The state Senate has approved a more-than $700 million plan for a financial bailout of the Detroit school system.
The bills would return control of the district to an elected school board following years of state control, help pay off a crushing debt burden and give an appointed board the power to close low-performing schools – including charter academies.
It would also tap into Michigan’s tobacco settlement money to pay for a “new” school district that would be responsible for educating students, while the current district would exist solely to collect taxes to pay off debt.
The package didn’t go far enough to satisfy some Democrats, including state Senator Coleman Young (D-Detroit), who said it doesn’t guarantee resources for classrooms. “What good is it if we have all this power, all this ability, to be elected and serve in these seats if we see a glaring issue of children not having the basic tools they need to succeed?” he said. “Forget college-bound. You’ve got 12th graders who can’t read!”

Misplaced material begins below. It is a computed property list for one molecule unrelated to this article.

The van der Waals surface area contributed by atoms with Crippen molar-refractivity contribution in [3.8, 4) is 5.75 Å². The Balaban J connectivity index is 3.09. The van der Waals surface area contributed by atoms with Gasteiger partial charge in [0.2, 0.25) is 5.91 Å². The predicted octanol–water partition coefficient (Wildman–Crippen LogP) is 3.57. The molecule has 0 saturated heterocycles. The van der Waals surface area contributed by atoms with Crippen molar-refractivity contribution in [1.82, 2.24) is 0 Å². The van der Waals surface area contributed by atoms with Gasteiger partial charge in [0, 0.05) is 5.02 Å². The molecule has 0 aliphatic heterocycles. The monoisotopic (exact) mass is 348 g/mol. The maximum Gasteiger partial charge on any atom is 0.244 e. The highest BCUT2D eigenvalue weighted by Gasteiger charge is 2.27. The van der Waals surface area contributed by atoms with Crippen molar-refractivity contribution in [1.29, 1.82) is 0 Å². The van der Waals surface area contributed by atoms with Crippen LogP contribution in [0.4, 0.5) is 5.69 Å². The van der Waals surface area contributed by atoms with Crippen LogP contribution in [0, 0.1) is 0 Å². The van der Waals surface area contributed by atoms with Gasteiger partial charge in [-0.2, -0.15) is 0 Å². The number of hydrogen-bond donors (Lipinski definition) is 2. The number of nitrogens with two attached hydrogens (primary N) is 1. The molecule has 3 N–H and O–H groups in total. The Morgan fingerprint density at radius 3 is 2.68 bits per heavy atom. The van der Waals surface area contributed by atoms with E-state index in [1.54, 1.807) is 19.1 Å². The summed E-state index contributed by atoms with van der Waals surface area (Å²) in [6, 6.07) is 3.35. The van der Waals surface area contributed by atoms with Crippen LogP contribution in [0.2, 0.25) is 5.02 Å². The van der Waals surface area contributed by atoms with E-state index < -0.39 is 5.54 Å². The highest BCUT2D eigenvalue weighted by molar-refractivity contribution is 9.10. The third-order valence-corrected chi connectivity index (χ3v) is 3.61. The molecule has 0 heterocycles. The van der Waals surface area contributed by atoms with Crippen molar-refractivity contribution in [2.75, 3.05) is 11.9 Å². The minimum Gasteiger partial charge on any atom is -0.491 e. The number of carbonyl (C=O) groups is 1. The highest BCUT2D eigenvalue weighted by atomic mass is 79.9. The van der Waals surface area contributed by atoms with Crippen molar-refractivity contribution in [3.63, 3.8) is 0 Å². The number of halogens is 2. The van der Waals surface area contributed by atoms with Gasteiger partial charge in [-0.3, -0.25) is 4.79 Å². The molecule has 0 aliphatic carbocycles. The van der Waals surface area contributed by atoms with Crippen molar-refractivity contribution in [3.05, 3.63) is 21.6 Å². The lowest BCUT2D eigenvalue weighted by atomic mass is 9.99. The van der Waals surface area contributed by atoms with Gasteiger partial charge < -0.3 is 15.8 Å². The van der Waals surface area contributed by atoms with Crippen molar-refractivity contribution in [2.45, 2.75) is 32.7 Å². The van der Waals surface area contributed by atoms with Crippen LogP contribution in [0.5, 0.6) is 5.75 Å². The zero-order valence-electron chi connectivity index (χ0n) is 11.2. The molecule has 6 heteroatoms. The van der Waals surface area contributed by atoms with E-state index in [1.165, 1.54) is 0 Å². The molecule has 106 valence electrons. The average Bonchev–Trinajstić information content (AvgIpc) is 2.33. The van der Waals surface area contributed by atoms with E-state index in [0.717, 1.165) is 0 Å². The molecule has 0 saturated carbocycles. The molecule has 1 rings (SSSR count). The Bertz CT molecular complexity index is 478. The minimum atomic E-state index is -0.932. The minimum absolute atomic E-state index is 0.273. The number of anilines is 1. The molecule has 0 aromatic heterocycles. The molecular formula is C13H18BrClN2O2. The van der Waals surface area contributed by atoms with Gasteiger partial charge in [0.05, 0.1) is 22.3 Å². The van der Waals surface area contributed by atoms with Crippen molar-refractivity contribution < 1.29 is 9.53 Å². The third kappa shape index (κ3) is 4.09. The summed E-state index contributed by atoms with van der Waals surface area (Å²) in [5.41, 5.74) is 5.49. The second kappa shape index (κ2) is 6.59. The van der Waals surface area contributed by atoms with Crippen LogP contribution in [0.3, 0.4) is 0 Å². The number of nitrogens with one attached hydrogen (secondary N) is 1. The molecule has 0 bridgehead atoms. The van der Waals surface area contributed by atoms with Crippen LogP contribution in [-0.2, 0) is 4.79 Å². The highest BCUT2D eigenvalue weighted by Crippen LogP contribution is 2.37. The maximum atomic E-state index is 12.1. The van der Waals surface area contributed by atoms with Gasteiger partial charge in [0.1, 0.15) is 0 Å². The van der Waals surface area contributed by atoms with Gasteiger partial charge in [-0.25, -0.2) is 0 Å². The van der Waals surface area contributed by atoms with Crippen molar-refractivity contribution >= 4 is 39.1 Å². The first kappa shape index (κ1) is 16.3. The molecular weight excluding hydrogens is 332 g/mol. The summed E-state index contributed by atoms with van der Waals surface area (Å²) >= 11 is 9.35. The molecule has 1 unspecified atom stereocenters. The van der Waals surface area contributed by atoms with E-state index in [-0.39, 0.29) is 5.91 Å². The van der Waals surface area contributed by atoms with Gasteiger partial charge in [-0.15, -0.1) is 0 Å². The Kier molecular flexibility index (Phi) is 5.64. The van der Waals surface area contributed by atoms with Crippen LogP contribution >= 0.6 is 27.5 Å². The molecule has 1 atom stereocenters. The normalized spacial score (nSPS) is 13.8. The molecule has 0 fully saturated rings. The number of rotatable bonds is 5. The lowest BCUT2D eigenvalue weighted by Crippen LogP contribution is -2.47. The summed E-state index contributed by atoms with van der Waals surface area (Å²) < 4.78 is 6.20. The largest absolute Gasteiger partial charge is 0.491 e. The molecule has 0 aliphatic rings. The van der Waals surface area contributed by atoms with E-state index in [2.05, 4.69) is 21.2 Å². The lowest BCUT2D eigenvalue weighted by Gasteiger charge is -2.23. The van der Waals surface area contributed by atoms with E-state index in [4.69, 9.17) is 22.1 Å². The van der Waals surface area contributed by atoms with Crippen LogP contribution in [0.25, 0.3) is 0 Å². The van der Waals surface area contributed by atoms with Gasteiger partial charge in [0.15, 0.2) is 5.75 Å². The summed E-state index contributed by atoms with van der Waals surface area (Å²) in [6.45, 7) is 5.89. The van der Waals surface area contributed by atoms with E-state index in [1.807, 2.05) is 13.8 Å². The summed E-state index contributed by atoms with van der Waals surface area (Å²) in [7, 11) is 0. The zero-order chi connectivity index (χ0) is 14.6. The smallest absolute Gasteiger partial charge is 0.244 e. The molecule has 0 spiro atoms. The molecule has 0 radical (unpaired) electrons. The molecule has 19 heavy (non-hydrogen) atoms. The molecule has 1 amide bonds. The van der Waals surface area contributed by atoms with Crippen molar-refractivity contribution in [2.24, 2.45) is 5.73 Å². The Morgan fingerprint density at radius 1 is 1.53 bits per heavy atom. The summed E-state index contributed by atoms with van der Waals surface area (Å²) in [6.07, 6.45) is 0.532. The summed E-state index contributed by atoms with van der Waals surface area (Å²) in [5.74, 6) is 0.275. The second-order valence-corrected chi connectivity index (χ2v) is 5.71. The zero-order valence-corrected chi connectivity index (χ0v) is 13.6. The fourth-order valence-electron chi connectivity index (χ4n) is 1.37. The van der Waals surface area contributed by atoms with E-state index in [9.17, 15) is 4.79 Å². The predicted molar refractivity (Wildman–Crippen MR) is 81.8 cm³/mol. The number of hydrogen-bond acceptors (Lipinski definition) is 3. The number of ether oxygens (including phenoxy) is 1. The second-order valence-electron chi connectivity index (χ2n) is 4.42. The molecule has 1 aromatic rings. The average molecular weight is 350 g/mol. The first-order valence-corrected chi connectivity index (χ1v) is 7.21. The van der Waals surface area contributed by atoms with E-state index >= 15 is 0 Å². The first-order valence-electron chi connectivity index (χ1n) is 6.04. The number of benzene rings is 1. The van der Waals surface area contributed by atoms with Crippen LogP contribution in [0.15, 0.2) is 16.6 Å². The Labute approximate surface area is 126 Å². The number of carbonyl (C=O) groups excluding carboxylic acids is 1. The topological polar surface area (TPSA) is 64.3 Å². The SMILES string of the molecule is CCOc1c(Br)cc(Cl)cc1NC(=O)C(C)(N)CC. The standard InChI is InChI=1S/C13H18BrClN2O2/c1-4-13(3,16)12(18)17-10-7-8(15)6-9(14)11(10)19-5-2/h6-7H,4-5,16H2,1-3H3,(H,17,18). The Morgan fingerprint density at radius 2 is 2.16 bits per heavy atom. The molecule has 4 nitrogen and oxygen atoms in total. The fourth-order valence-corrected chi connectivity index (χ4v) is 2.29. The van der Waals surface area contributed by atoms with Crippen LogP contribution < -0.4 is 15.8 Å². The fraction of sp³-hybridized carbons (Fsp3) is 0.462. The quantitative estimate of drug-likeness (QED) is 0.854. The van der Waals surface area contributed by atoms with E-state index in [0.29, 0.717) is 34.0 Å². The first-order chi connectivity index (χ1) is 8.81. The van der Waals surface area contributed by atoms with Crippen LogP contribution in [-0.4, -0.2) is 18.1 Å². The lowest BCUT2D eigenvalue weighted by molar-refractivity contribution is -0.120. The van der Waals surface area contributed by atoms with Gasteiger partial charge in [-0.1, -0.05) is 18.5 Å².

The size of the payout and the control over charters was too much for some Republicans. But others breathed a sigh of relief that the package cleared its first big hurdle. “I’m happy that it’s gotten this far, but we’re far from done,” said state Senator Goeff Hansen (R-Hart), who helped pull the deal together.
Now the bills go the state House as the clock ticks toward a practical deadline. The district is expected to run out of money in early April.
Charter school operators vowed a major push to stop the legislation, which they say would deprive Detroit parents of choices on how to best educate their kids. The House GOP leader says the plan doesn’t do enough to ensure accountability for teachers and administrators. The House can take up the bills after the Legislature returns from its spring break.
“The focus throughout this process has remained on how we can position Detroit’s students to thrive and succeed,” Snyder said. “Today’s agreement shows the best solutions are found when everyone works together.”